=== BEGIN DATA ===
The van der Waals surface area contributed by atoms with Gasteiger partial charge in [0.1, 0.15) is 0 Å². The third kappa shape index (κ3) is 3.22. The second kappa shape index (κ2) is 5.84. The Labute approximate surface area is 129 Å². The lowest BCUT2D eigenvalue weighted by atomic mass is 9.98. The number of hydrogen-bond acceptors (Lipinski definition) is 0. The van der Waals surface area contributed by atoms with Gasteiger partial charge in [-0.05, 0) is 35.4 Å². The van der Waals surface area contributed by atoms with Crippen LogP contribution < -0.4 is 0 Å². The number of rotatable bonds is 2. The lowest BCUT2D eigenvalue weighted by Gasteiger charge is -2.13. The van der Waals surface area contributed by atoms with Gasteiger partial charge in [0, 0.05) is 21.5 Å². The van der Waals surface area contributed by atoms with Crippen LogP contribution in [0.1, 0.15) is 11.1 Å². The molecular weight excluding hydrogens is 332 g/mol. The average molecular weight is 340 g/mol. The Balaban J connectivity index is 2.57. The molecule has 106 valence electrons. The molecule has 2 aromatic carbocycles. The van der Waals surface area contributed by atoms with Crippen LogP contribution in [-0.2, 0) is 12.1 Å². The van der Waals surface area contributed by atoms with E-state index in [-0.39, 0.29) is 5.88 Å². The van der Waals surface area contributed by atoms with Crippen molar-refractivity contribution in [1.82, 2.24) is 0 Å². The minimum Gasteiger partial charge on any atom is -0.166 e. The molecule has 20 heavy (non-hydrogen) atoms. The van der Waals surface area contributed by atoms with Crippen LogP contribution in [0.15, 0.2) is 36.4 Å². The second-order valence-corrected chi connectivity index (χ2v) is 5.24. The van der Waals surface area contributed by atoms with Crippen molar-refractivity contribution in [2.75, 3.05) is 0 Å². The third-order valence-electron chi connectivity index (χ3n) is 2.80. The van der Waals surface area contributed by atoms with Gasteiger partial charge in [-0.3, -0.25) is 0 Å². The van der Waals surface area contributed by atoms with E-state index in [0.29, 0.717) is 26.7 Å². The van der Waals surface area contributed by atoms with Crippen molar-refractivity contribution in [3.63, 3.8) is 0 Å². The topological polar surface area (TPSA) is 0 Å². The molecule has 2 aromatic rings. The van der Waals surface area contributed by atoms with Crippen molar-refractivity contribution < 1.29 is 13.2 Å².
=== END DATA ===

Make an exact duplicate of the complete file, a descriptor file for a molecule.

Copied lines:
The van der Waals surface area contributed by atoms with Gasteiger partial charge in [0.1, 0.15) is 0 Å². The third kappa shape index (κ3) is 3.22. The second kappa shape index (κ2) is 5.84. The Labute approximate surface area is 129 Å². The lowest BCUT2D eigenvalue weighted by atomic mass is 9.98. The number of hydrogen-bond acceptors (Lipinski definition) is 0. The van der Waals surface area contributed by atoms with Gasteiger partial charge in [-0.05, 0) is 35.4 Å². The van der Waals surface area contributed by atoms with Crippen LogP contribution < -0.4 is 0 Å². The number of rotatable bonds is 2. The lowest BCUT2D eigenvalue weighted by Gasteiger charge is -2.13. The van der Waals surface area contributed by atoms with Gasteiger partial charge in [0, 0.05) is 21.5 Å². The van der Waals surface area contributed by atoms with Crippen LogP contribution in [0.1, 0.15) is 11.1 Å². The molecular weight excluding hydrogens is 332 g/mol. The average molecular weight is 340 g/mol. The Balaban J connectivity index is 2.57. The molecule has 106 valence electrons. The molecule has 2 aromatic carbocycles. The van der Waals surface area contributed by atoms with Crippen LogP contribution in [-0.2, 0) is 12.1 Å². The van der Waals surface area contributed by atoms with E-state index in [-0.39, 0.29) is 5.88 Å². The van der Waals surface area contributed by atoms with Crippen molar-refractivity contribution in [1.82, 2.24) is 0 Å². The minimum Gasteiger partial charge on any atom is -0.166 e. The molecule has 20 heavy (non-hydrogen) atoms. The van der Waals surface area contributed by atoms with Crippen LogP contribution in [0.15, 0.2) is 36.4 Å². The second-order valence-corrected chi connectivity index (χ2v) is 5.24. The van der Waals surface area contributed by atoms with Crippen molar-refractivity contribution in [2.75, 3.05) is 0 Å². The third-order valence-electron chi connectivity index (χ3n) is 2.80. The van der Waals surface area contributed by atoms with Gasteiger partial charge in [-0.3, -0.25) is 0 Å². The van der Waals surface area contributed by atoms with E-state index in [0.29, 0.717) is 26.7 Å². The van der Waals surface area contributed by atoms with Crippen molar-refractivity contribution in [3.63, 3.8) is 0 Å². The topological polar surface area (TPSA) is 0 Å². The molecule has 2 aromatic rings. The van der Waals surface area contributed by atoms with Crippen molar-refractivity contribution < 1.29 is 13.2 Å².